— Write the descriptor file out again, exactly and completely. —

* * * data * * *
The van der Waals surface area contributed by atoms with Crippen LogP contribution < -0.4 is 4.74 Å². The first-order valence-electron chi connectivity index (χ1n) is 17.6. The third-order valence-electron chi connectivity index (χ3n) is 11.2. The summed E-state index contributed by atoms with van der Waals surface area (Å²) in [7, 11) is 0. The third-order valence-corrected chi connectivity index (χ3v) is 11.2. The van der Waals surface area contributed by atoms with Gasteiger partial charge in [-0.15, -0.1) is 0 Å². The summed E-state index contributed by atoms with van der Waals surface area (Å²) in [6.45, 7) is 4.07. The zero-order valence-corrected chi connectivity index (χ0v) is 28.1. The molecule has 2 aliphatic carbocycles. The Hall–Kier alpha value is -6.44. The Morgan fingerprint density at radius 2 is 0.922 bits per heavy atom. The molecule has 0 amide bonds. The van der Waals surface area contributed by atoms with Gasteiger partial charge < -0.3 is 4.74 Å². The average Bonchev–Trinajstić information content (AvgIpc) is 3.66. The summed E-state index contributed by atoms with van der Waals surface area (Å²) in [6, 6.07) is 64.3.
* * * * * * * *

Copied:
The van der Waals surface area contributed by atoms with Crippen LogP contribution < -0.4 is 4.74 Å². The first-order valence-electron chi connectivity index (χ1n) is 17.6. The third-order valence-electron chi connectivity index (χ3n) is 11.2. The summed E-state index contributed by atoms with van der Waals surface area (Å²) in [7, 11) is 0. The third-order valence-corrected chi connectivity index (χ3v) is 11.2. The van der Waals surface area contributed by atoms with Gasteiger partial charge in [-0.15, -0.1) is 0 Å². The summed E-state index contributed by atoms with van der Waals surface area (Å²) in [6.45, 7) is 4.07. The zero-order valence-corrected chi connectivity index (χ0v) is 28.1. The molecule has 2 aliphatic carbocycles. The Hall–Kier alpha value is -6.44. The Morgan fingerprint density at radius 2 is 0.922 bits per heavy atom. The molecule has 0 amide bonds. The van der Waals surface area contributed by atoms with Gasteiger partial charge < -0.3 is 4.74 Å². The average Bonchev–Trinajstić information content (AvgIpc) is 3.66. The summed E-state index contributed by atoms with van der Waals surface area (Å²) in [6, 6.07) is 64.3.